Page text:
Risk Management 101: Part 5

Sep 26, 2023 | Uncategorized


By: Devin Patton

“Nobody has ever been able to explain to me what Basis actually is.”
This is a direct quote from a lifelong farmer who also happens to be my uncle here in Oregon. The more I talk to farmers, PNW wheat farmers especially, the more I find that this is common.

Here is the answer: “Basis is simply the difference between local cash prices and the futures price at the CME”. (Agweb)
Basis is a single number description of the price spread between your local cash bid and the related futures market. When you are building a marketing plan, understanding Basis is critical.

Depending on where you are your cash bids may be Basis bids. Meaning that the bid may be shown as –30 basis December for Corn. In that scenario, the cash bid is whatever December corn futures are trading at minus 30 cents.

The Basis number changes depending on the buyers need for grain in the timeframe for the bid. Whether that is the immediate delivery bid or a bid a few months away. As a hedger you are trading the Basis. When you take a hedge position you have priced those bushels via futures and your only risk is the move in Basis.
Example: November Soybeans are at 1360 (as of this writing) and the Current CHS Mankato Soybean bid is minus 25 cents, or 25 under.
You enter a short hedge at 1360 November soybean futures instead of making a forward cash sale at 1335 (25 cents less than futures). Then you look at that Basis number, and when it makes a strong move, you make the cash sale and lift your hedge.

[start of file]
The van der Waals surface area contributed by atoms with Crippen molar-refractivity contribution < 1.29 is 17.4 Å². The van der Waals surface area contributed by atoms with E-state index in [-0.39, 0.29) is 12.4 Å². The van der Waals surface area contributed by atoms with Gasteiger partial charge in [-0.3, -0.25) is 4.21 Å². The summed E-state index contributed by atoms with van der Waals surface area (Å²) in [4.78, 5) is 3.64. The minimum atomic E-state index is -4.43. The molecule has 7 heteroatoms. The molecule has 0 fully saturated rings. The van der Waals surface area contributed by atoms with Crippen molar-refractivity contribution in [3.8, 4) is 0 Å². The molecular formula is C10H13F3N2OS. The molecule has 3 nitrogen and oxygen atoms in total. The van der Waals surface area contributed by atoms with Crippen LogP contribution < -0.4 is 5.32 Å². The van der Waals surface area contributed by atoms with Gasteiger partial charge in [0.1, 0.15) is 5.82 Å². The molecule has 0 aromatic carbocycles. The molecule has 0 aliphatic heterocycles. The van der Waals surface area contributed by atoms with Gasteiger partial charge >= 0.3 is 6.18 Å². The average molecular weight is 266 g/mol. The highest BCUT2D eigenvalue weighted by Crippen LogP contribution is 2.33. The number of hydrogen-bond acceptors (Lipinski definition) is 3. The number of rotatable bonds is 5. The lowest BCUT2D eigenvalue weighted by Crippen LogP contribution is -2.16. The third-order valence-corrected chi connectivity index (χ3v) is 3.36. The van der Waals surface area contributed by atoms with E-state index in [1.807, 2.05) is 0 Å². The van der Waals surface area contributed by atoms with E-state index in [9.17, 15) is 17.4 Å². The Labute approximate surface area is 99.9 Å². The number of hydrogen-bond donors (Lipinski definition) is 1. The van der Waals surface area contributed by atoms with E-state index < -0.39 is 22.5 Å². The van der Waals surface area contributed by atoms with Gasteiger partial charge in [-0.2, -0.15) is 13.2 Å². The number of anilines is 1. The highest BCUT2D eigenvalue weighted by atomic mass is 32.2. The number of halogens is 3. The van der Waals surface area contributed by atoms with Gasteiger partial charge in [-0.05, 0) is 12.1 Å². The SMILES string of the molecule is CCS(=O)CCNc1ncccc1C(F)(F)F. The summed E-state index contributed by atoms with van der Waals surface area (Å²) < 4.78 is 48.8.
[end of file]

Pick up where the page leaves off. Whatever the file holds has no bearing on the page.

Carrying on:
The risk is that the Basis bid could become weaker, but the range is much smaller than the futures price range. Once you have bushels hedged, you can only gain or lose on the Basis… this is why hedgers are “Basis Traders”.
Every grain buyer has their own Basis for their own supply/demand and freight cost reasons. You must know what “normal” is for your buyers so you know when the Basis is giving an opportunity.

When your Basis is historically “weak” and you need to make a sale, locking in the futures via hedge or a HTA (Hedge-to-Arrive) is the best move. If Basis is historically strong and you see reasons for the futures to rally before delivering, you can ask about a “Basis contract” whereby you lock in the strong basis and wait for the futures to make a strong move.
A lot of money is left on the table by farmers who haven’t taken the time to understand what Basis is and why it moves. It is worth your time and effort to research and learn.

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